The "epidemic" of misunderstanding about HIV

Published 02, Dec, 2016
Author // CATIE - HIV and Hep C Info Resource

Laurie Edmiston of CATIE shares some thoughts about where we are in the fight against HIV.


Many Canadians likely think of HIV as a challenge experienced by other parts of the world, such as Sub-Saharan Africa. And they're correct. But it's also true Canada faces its own HIV epidemic-- a reality to be reminded of on World AIDS Day (December 1) and throughout the year. The most visible face of our HIV epidemic is the 75,000 Canadians living with the virus. Less visible, but perhaps equally significant, is the widespread lack of knowledge about new advances in HIV prevention. If more of us knew about these news ways to prevent HIV, we would have fewer new infections in Canada.

Let's start with how HIV treatment is actually a form of HIV prevention. Did you know that, for people living with HIV, being on successful HIV treatment can virtually eliminate the chance of HIV transmission? This year clinical studies provided convincing evidence that if an HIV-positive person on treatment has an “undetectable viral load” (meaning that the amount of HIV in their blood is so low that routine tests can't find it), they have a negligible risk of passing HIV on to sexual partners. Reaching and maintaining an undetectable viral load requires good adherence to treatment and regular medical visits. For people with HIV (and their intimate partners) this news will likely have a positive impact on the way they view themselves and their sex life. And it provides a further reason why we need to end the stigma and discrimination people with HIV still face in our society.

Next up is oral pre-exposure prophylaxis (or PrEP for short), which involves an HIV-negative person taking HIV drugs in order to lower their chance of getting HIV. In February 2016, Health Canada approved a drug called Truvada for use as oral PrEP. It is recommended for daily use by HIV-negative adults at high risk for HIV infection, to reduce the risk of sexual HIV transmission, in combination with safer sex practices. When PrEP is used as an HIV prevention strategy with high adherence and regular medical check-ups, it is rare for HIV to be passed on during sex.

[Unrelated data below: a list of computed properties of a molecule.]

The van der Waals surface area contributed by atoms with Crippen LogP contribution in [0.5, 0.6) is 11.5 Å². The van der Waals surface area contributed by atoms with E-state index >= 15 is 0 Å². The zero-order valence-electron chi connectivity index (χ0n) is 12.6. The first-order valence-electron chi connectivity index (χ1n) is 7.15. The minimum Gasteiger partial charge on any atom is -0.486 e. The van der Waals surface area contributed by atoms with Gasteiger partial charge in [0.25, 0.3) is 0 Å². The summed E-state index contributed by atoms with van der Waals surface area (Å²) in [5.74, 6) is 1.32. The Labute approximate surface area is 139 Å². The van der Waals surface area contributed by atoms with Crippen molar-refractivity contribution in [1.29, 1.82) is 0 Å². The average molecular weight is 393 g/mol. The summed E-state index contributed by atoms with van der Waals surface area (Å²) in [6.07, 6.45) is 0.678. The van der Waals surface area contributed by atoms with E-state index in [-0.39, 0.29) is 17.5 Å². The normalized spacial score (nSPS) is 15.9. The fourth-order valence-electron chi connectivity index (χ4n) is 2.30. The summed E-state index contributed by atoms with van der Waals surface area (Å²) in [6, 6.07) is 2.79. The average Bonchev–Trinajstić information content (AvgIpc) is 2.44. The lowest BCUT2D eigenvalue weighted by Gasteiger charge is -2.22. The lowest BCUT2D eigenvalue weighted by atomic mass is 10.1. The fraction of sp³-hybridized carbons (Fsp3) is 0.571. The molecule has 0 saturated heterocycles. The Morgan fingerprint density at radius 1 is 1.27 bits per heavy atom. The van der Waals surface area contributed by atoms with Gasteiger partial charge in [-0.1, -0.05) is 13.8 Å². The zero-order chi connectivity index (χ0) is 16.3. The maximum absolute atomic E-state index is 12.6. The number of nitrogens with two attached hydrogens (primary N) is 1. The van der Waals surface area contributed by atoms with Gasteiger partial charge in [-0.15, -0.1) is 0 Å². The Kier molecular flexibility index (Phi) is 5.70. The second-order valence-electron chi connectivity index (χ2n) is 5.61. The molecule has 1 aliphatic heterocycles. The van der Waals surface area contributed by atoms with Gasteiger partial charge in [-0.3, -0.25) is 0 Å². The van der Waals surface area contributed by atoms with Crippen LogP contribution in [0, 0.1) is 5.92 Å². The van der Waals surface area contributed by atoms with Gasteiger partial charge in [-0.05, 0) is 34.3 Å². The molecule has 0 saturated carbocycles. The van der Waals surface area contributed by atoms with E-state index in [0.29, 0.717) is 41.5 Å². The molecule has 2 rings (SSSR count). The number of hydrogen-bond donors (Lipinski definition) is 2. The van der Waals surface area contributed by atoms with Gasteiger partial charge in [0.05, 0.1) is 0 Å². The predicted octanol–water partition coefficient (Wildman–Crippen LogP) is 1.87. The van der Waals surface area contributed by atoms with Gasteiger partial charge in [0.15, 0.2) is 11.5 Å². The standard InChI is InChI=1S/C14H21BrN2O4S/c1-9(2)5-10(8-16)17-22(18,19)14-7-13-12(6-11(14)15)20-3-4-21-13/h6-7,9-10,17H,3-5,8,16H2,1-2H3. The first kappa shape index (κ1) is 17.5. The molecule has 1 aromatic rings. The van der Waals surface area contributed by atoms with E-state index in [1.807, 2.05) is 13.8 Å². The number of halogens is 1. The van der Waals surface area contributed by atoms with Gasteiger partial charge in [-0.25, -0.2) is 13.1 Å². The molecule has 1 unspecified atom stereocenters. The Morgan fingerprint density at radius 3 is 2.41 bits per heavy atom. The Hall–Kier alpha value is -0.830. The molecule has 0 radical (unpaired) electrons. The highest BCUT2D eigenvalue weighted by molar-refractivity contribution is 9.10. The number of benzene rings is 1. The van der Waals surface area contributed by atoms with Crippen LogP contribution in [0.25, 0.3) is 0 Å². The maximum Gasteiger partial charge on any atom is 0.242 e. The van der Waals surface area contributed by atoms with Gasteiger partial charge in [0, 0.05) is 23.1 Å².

Finally, condoms and harm-reduction programs continue to be the cornerstone of HIV prevention. Condoms help to prevent not only HIV but also other sexually transmitted infections (STIs) and unplanned pregnancies. Harm-reduction programs, like needle and syringe exchange programs and safer injection sites, are also highly effective strategies for preventing HIV transmission (as well as hepatitis C transmission).

To maximize the impact on the epidemic, we must increase our awareness, uptake and proper use of these approaches. Increased knowledge of these highly effective HIV prevention approaches has made health professionals optimistic that we can turn the tide on HIV. In this 20th year since the advent of effective HIV treatment, there is renewed hope and excitement that we will see the end of this disease.

Let's get the word out as broadly as we can. People's lives depend on it.

Laurie Edmiston is executive director of CATIE, Canada's source for HIV and hepatitis C information 1-800-263-1638


About the Author

CATIE - HIV and Hep C Info Resource

CATIE - HIV and Hep C Info Resource

CATIE is Canada’s source for up-to-date, unbiased information about HIV and hepatitis C. We connect people living with HIV or hepatitis C, at-risk communities, healthcare providers and community organizations with the knowledge, resources and expertise to reduce transmission and improve quality of life. For more details, please visit or call 1-800-263-1638.

CATIE est la source d’information à jour et impartiale sur le VIH et l’hépatite C au Canada. Notre but est de partager les connaissances, les ressources et l’expertise avec les personnes vivant avec le VIH ou l’hépatite C, les communautés à risque, les fournisseurs de soins de santé et les organismes communautaires afin de diminuer la transmission des virus et d’améliorer la qualité de vie. Pour plus de renseignements, veuillez consulter ou appelez le 1.800.263.1638.

Decisions about particular medical treatments should always be made in consultation with a qualified medical practitioner knowledgeable about HIV-related illness and the treatments in question.  CATIE’s full disclaimer

Toute décision concernant un traitement médical particulier devrait toujours se prendre en consultation avec un professionnel ou une professionnelle de la santé qualifié(e) qui a une expérience des maladies liées au VIH et des traitements en question. Déni de responsabilité de CATIE